Insights & Intuition for December 2022: How do you go about mentoring someone new to your industry or company?

Four regional business leaders answer a question from Prairie Business.

Insights & Intuition
Insights & Intuition
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Every month Prairie Business asks business leaders in the region a question and they give their insight and perspective. The question we asked for December 2022 is, "How do you go about mentoring someone new to your industry or company?" Below are the responses from four exemplary business professionals.

Deneen K.J. Axtman, SVP Chief Operating Officer at Cornerstone Bank in Fargo, N.D.

Mentoring has played a significant role in my career and life – both as a mentee and a mentor. When I was new to banking, people took time to advise and train me, providing invaluable experiences and guidance. Because of the impact that it had on me, I feel it’s important that I do the same for others.

Mentoring, whether in your company or industry, starts with building a trusted relationship developed by learning about the other’s role, successes, frustrations, and what’s important to them outside of work. Dialogue in the form of questions on situations, learning, challenges, and accomplishments create the opportunity for informal mentoring to take place. As the relationship builds, it becomes easier to reach out to each other for advice or learning.

At Cornerstone, we have a formal mentorship program, which I have participated in; but I also feel that informal mentoring and peer mentoring are just as important. For me, the best way to foster a mentoring relationship is to set aside specific time and be prepared with questions/learning/situations to discuss. Both formal and informal mentoring with those new to the industry or the company create the potential for making better decisions, gaining new perspectives, and growing skills.

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Deneen Axtman
Scott Thuen


Steve Dusek, President & CEO of Dakota Business Lending in Fargo, N.D.

Our industry can be complex and learning all the nuances and rules takes time and patience. We have a pretty robust onboarding process where each new staff person spends time with various team members in all aspects of the process.

We utilize several different means to ensure that a new member has the best chance for success. This individualized mentoring can be small groups, individual one on ones, and various huddles or team meetings that are open for discussion and questions as well as supporting new members.

We also have a national peer group made up of seven similar organizations that gather periodically for training and networking. These over 60 people also become a resource for newer team members to reach out for anything that may be needed.

Finally, we communicate consistently and regularly, always looking for adjustments or changes to make improvements in the mentoring process.

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Steve Dusek

Travis Mackey, Senior Process Engineer at WCCO Belting in Wahpeton, N.D.

Most people don’t know much about rubber when they join the WCCO Belting (Continental) team in Wahpeton, so we approach training and mentoring from multiple angles starting on day one. We coordinate training rotations on the production floor for all new employees so they can learn our manufacturing processes. This is the most valuable way for people to build relationships while becoming familiar with our equipment and products. It’s also unique in that mentoring is in the hands of our production team veterans out of the gate. This gives new employees additional opportunities to build connections and creates surplus outlets for asking questions and sharing ideas to help them acclimate.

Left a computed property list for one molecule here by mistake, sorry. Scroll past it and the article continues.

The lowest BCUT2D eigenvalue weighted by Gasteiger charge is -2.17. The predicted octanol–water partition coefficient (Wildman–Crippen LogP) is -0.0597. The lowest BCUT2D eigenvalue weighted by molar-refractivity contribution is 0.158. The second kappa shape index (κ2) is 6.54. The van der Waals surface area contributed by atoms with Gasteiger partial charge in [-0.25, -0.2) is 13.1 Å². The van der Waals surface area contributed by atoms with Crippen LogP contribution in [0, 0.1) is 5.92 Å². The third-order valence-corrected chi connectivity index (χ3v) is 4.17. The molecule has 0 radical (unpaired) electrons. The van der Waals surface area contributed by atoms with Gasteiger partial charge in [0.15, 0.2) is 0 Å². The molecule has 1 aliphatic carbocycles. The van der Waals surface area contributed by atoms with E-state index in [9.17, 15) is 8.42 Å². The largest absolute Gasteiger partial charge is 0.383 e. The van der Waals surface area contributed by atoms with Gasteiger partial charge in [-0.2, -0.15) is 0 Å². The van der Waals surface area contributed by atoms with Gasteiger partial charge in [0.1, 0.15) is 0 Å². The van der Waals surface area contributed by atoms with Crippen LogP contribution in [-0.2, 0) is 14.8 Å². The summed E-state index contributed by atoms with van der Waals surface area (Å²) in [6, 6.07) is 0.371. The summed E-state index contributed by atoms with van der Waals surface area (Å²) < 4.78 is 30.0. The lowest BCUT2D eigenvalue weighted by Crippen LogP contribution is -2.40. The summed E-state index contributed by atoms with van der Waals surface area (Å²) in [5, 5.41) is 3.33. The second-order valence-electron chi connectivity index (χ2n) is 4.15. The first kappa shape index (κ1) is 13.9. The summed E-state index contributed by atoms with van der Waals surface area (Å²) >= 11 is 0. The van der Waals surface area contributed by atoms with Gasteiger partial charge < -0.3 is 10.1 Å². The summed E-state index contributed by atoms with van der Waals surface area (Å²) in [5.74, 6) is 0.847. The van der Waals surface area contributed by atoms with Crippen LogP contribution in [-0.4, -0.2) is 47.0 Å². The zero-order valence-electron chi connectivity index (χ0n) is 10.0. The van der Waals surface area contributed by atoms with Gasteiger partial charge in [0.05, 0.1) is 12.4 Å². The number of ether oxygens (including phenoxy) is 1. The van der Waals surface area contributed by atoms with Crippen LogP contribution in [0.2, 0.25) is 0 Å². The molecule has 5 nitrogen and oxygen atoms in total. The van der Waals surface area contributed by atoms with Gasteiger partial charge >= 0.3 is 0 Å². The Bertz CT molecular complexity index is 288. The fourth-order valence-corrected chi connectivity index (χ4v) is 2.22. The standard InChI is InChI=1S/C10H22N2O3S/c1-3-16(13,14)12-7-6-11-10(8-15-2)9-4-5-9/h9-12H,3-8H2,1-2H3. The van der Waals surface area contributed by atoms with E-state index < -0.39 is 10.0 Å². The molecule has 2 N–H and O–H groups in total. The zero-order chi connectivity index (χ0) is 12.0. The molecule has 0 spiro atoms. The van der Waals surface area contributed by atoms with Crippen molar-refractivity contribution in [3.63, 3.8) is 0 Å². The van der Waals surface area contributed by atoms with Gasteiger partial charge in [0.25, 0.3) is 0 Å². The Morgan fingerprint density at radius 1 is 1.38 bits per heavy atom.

My goal as a supervisor and mentor to new employees, many of whom are engineers that are young in their careers, is to create an environment where they feel safe and supported. From engagement in our continuous improvement process to team building, I strive to build new employees up so they can stand confidently on their own two feet – that’s the goal of a mentor. I want them to grow enough to be able to join WCCO full-time or continue to build on their success in a career elsewhere.

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Travis Mackey


Michael Toy, Chief Operating & Strategy Officer at First International Bank & Trust in Fargo, N.D.

A true mentorship is a mutual relationship between the mentor and the mentee. Both parties should benefit. For someone who is new to our company, it is first and foremost about a successful onboarding and welcoming process. As the mentor, it is about discovery and learning about each other, personally and professionally. When a new employee is acclimating to the company, it is about making them feel welcome and more importantly, comfortable, safe, and free to ask questions.

It's not just about the big things like the company’s mission and values. It’s about the small things as well. Introducing and taking on a mentee to your organization is critical to the success of the new team member and is a real opportunity for the mentor as well. You have to be genuine and look at it as an opportunity. Sincerely care and intently listen. Be sure to be completely honest and authentically promote your culture. Let them know who you are and what you stand for. And do your best to be accessible. Bottom line, take the time and take it seriously … be authentic.

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Michael Toy

Related Topics: BUSINESS
Andrew Weeks is an award-winning journalist who has reported for a number of newspapers and magazines. He currently is the editor of Prairie Business, the premier business magazine of the northern plains. The magazine covers various industries and business topics in the Dakotas and western Minnesota.
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